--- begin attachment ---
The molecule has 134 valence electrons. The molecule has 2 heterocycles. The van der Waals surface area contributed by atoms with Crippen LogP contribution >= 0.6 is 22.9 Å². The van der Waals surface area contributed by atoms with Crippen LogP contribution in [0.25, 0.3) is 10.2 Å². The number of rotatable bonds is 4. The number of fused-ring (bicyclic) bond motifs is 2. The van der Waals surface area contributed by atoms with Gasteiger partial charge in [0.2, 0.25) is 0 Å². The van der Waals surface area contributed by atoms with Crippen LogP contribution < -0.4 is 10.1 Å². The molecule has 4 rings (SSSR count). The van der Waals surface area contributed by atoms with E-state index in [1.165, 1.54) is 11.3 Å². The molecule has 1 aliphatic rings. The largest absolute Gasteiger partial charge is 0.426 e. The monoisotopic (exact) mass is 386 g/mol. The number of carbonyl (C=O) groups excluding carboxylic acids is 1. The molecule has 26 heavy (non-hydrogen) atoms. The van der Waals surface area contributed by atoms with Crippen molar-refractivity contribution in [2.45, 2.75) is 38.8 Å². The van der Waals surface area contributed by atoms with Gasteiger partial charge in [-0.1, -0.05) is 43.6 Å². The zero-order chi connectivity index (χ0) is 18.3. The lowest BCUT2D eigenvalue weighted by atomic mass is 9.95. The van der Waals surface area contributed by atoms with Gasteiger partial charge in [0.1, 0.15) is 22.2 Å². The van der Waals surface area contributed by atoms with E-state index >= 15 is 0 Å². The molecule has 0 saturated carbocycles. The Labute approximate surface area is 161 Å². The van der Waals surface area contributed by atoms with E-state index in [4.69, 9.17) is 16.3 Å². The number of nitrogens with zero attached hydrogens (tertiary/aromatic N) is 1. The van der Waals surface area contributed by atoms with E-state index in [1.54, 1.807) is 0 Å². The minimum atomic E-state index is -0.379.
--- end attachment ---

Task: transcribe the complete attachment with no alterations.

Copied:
The molecule has 134 valence electrons. The molecule has 2 heterocycles. The van der Waals surface area contributed by atoms with Crippen LogP contribution >= 0.6 is 22.9 Å². The van der Waals surface area contributed by atoms with Crippen LogP contribution in [0.25, 0.3) is 10.2 Å². The number of rotatable bonds is 4. The number of fused-ring (bicyclic) bond motifs is 2. The van der Waals surface area contributed by atoms with Gasteiger partial charge in [0.2, 0.25) is 0 Å². The van der Waals surface area contributed by atoms with Crippen LogP contribution < -0.4 is 10.1 Å². The molecule has 4 rings (SSSR count). The van der Waals surface area contributed by atoms with E-state index in [1.165, 1.54) is 11.3 Å². The molecule has 1 aliphatic rings. The largest absolute Gasteiger partial charge is 0.426 e. The monoisotopic (exact) mass is 386 g/mol. The number of carbonyl (C=O) groups excluding carboxylic acids is 1. The molecule has 26 heavy (non-hydrogen) atoms. The van der Waals surface area contributed by atoms with Crippen molar-refractivity contribution in [2.45, 2.75) is 38.8 Å². The van der Waals surface area contributed by atoms with Gasteiger partial charge in [-0.1, -0.05) is 43.6 Å². The zero-order chi connectivity index (χ0) is 18.3. The lowest BCUT2D eigenvalue weighted by atomic mass is 9.95. The van der Waals surface area contributed by atoms with Gasteiger partial charge in [0.1, 0.15) is 22.2 Å². The van der Waals surface area contributed by atoms with E-state index >= 15 is 0 Å². The molecule has 0 saturated carbocycles. The Labute approximate surface area is 161 Å². The van der Waals surface area contributed by atoms with E-state index in [4.69, 9.17) is 16.3 Å². The number of nitrogens with zero attached hydrogens (tertiary/aromatic N) is 1. The van der Waals surface area contributed by atoms with E-state index in [1.54, 1.807) is 0 Å². The minimum atomic E-state index is -0.379.